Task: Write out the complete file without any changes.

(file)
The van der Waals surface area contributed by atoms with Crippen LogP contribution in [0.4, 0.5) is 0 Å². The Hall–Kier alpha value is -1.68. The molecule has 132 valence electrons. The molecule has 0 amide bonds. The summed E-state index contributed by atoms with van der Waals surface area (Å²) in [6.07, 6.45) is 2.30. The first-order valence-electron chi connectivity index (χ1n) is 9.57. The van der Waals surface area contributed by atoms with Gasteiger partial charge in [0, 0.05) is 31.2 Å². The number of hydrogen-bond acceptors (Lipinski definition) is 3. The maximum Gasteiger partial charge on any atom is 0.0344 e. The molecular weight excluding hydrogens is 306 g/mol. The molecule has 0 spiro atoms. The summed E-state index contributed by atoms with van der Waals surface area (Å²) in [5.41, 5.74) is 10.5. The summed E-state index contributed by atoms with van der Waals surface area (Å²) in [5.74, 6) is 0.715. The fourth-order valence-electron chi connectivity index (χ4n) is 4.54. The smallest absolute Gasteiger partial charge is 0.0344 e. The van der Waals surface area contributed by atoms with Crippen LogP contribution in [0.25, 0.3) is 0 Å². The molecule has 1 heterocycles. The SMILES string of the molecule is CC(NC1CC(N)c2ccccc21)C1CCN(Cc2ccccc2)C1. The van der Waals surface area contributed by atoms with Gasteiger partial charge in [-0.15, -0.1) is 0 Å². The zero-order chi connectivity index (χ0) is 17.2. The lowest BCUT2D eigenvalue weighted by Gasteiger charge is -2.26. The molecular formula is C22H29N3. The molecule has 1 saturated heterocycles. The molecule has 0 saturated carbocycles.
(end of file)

The van der Waals surface area contributed by atoms with Crippen LogP contribution in [0.4, 0.5) is 0 Å². The Hall–Kier alpha value is -1.68. The molecule has 132 valence electrons. The molecule has 0 amide bonds. The summed E-state index contributed by atoms with van der Waals surface area (Å²) in [6.07, 6.45) is 2.30. The first-order valence-electron chi connectivity index (χ1n) is 9.57. The van der Waals surface area contributed by atoms with Gasteiger partial charge in [0, 0.05) is 31.2 Å². The number of hydrogen-bond acceptors (Lipinski definition) is 3. The maximum Gasteiger partial charge on any atom is 0.0344 e. The molecular weight excluding hydrogens is 306 g/mol. The molecule has 0 spiro atoms. The summed E-state index contributed by atoms with van der Waals surface area (Å²) in [5.41, 5.74) is 10.5. The summed E-state index contributed by atoms with van der Waals surface area (Å²) in [5.74, 6) is 0.715. The fourth-order valence-electron chi connectivity index (χ4n) is 4.54. The smallest absolute Gasteiger partial charge is 0.0344 e. The van der Waals surface area contributed by atoms with Crippen LogP contribution in [0.25, 0.3) is 0 Å². The molecule has 1 heterocycles. The SMILES string of the molecule is CC(NC1CC(N)c2ccccc21)C1CCN(Cc2ccccc2)C1. The van der Waals surface area contributed by atoms with Gasteiger partial charge in [-0.15, -0.1) is 0 Å². The zero-order chi connectivity index (χ0) is 17.2. The lowest BCUT2D eigenvalue weighted by Gasteiger charge is -2.26. The molecular formula is C22H29N3. The molecule has 1 saturated heterocycles. The molecule has 0 saturated carbocycles.